about to rise from slavery to freedom
beams at the great Lincoln a look of
gratitude and love that shows the in
spiration of the freedmen in building
1 thought as I stood before the cold
marble how much of life and hope, of
toil and sorrow, of duty and crime it
represented. I then for the lirst time
realized the glory of the union soldiers'
toil. It was said in eulogy of Wilber-
force that when he died he went into
the presence of his God bearing the ,
cnams ot 3uu,uuu west India
slaves. The soldiers of the republic
did more than that. They have seized
with one hand the clanking manacles of
4,000,000 of bondsmen, and with the
utuer -t,uuu,uuu ox cnanerea aeeus oi , n. J. s. Friedman, Mamie Friedman, T. s Bui
American citizenship. And with these ie, ! v Moore, j. T.Bird, t.. p. Moore, w. e.
chains in one hand and these deeds in f3A&SSSSS
the Other, they Step into the forum of Simon and L. Meyer, copartners as I.
nations and challenge the admiration 1 a53lB5?Pa"ni, Qe01nJ' Enr.eha.t,
r .. tji? j Robert Winning and John A. Johi.-
oi the present, and the ever advancing son, copartners as Engiehirt, winnirg
future. and Company; K. L. Barton and George
, . ,. . , , A. Barton, copartners doing business as Barton
Our peerless Orator Was listened to Brothers; J.C. Manhelmer, copartnership nomi-
witii tlm nlncoot HDntmn and intar na, J- Manheimer and Company; A. W. Schuster,
with tne closest attention and inter- J w ningston, e. u. Ronton and August
runted at everv nausp. hv round after Schuster, copartners as Schuster, ningston and
round Of applause. HIS magnihcent
eiiort was truly characteristic ot "our
Burton," and that is praise enough.
At its close he was the recipient of an
elegant basket of cut flowers.
,t0ft f ,
"America" was sung by the vast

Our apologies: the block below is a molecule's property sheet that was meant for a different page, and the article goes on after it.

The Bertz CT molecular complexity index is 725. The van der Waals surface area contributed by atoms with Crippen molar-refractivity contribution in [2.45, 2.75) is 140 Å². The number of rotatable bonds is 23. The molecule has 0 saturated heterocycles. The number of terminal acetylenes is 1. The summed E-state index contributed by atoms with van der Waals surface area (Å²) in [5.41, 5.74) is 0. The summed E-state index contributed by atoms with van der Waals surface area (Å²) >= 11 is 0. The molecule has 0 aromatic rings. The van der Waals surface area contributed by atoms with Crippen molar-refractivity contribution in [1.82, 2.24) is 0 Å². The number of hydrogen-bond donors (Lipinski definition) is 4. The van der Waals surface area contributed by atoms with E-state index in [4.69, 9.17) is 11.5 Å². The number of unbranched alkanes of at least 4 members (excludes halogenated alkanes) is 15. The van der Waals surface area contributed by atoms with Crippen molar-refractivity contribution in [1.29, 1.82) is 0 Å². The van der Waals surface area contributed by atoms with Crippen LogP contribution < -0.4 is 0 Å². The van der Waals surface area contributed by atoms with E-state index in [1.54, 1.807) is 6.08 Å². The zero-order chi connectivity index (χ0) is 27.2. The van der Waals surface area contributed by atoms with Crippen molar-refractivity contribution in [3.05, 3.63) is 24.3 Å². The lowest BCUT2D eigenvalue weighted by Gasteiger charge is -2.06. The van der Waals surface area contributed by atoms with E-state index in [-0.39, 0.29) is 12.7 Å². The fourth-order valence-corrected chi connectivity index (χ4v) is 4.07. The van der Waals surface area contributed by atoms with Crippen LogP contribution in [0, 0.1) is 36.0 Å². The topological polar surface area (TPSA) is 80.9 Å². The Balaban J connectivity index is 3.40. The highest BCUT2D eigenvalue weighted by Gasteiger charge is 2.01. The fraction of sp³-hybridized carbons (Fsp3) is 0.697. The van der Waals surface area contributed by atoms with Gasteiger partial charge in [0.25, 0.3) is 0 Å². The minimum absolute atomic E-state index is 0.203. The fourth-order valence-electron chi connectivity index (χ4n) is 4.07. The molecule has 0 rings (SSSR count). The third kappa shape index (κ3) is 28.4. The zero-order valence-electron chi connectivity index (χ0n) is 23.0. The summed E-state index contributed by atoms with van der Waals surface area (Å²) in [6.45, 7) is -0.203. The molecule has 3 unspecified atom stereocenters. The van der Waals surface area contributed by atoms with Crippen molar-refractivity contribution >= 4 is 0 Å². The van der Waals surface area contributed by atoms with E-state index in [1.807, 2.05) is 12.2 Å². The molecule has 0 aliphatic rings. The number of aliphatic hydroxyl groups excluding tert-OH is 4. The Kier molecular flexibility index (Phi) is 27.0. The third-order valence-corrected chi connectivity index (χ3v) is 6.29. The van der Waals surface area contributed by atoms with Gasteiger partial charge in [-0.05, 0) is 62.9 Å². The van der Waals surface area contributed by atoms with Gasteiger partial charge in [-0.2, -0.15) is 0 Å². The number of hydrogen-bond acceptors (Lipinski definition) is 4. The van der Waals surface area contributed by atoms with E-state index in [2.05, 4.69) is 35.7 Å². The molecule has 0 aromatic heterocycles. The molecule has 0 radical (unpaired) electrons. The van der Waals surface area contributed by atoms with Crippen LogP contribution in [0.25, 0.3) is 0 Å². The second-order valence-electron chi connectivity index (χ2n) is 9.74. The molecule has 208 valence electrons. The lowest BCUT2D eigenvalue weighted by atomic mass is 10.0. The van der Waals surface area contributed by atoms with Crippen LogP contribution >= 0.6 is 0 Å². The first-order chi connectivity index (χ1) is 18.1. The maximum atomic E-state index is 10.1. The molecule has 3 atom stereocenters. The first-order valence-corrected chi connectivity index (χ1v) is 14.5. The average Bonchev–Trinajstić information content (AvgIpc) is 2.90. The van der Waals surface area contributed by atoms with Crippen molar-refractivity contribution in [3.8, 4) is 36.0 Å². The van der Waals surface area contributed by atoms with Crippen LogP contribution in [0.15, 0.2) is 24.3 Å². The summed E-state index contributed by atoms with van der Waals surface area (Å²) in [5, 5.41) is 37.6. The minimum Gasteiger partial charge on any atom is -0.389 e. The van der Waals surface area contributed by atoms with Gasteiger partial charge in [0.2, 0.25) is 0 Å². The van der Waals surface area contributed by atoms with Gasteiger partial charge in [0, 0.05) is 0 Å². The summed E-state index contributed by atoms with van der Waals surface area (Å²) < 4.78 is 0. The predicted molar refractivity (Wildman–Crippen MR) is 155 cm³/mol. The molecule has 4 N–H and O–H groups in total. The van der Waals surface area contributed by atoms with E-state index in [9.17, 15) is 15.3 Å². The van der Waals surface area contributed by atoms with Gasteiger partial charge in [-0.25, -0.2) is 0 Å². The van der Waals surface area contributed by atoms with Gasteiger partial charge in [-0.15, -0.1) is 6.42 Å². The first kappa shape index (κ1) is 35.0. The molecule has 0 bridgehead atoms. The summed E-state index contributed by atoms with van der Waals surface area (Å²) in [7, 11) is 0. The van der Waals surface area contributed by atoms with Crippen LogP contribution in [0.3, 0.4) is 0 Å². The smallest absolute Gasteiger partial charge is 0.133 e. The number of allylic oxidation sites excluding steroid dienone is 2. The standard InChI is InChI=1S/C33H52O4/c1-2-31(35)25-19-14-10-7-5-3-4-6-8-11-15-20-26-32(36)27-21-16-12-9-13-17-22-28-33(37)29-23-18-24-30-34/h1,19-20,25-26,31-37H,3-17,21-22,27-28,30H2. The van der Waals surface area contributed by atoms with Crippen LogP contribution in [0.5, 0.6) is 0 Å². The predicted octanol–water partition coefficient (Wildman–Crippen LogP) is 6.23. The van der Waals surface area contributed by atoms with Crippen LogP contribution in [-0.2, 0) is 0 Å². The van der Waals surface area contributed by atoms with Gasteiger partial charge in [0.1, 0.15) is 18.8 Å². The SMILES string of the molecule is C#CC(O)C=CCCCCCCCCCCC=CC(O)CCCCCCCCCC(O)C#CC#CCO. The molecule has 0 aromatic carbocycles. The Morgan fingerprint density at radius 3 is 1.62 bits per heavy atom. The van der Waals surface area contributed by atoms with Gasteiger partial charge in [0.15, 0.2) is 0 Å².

audience, and then W. T. Davidson re
quested all bid soldiers who had not
received their orders from the pension
department to call upon him at once.
Aftpr "M.-irphinf Through Georgia :' Judgment, to-wit: ror roreciosure of said mort
ivner juarcning xnrougn ueoraia, pagean(1 f0P the sale of lots thirteen (13) and
by the quartet and the audience, Hev. rmeen (15) in block number seventeen (ir).in the
t i ,. t t j- i n i. town ofHelngton, In Dickinson county, and
J. h. Mckeehan dismissed the throng State ot Kansas; and that the proceeds of said
h.;Mi fha lionoHinfi.iT, i sale be applied to the payment er said note and ln-
Wlin ine Denemcuon, tcrost and costs therein, and that you be forever
Thus closed another perfect Memo- &$ gHff. 0fTm lot.,"
rial Dav in Abilene, fittinslv observed made by appraisement as is provided by law.
... . , .
alike with reference to the sleeping
dead and the waiting soldiers yet on
this side the river.
At a meeting in the court 'house im
mediately after the exercises, the fol
lowing resolutions were unanimously
passed by Abilene Post No. 63, G. A.
Resolved, That the thanks of this
Post are hereby tendered to the Hon.
J. R. Burton for Wis instruptive, elo
quent and natriotic address, and we
fieartjly endorse tbe Jj m
powerfully presented by the speaker.
Resolved. That we tenner our nearty